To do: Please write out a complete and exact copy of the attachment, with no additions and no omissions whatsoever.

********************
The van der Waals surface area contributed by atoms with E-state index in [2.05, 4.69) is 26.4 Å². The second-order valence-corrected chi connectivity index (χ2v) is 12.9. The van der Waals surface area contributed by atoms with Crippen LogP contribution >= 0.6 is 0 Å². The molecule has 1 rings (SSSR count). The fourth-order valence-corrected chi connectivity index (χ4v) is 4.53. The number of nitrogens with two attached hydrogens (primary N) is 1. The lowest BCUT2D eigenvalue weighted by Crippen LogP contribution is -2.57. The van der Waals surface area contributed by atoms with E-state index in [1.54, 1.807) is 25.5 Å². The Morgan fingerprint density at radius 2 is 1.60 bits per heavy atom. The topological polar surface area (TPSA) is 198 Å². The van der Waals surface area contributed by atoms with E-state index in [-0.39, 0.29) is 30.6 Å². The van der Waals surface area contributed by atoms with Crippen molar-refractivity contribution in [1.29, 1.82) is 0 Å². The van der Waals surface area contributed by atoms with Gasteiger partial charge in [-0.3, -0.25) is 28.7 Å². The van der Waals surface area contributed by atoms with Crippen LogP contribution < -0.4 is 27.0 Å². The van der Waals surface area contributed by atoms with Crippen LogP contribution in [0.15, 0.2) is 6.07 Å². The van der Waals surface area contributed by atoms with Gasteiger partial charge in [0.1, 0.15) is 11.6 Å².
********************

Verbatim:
The van der Waals surface area contributed by atoms with E-state index in [2.05, 4.69) is 26.4 Å². The second-order valence-corrected chi connectivity index (χ2v) is 12.9. The van der Waals surface area contributed by atoms with Crippen LogP contribution >= 0.6 is 0 Å². The molecule has 1 rings (SSSR count). The fourth-order valence-corrected chi connectivity index (χ4v) is 4.53. The number of nitrogens with two attached hydrogens (primary N) is 1. The lowest BCUT2D eigenvalue weighted by Crippen LogP contribution is -2.57. The van der Waals surface area contributed by atoms with E-state index in [1.54, 1.807) is 25.5 Å². The Morgan fingerprint density at radius 2 is 1.60 bits per heavy atom. The topological polar surface area (TPSA) is 198 Å². The van der Waals surface area contributed by atoms with E-state index in [-0.39, 0.29) is 30.6 Å². The van der Waals surface area contributed by atoms with Crippen molar-refractivity contribution in [1.29, 1.82) is 0 Å². The van der Waals surface area contributed by atoms with Gasteiger partial charge in [-0.3, -0.25) is 28.7 Å². The van der Waals surface area contributed by atoms with Crippen LogP contribution < -0.4 is 27.0 Å². The van der Waals surface area contributed by atoms with Crippen LogP contribution in [0.15, 0.2) is 6.07 Å². The van der Waals surface area contributed by atoms with Gasteiger partial charge in [0.1, 0.15) is 11.6 Å².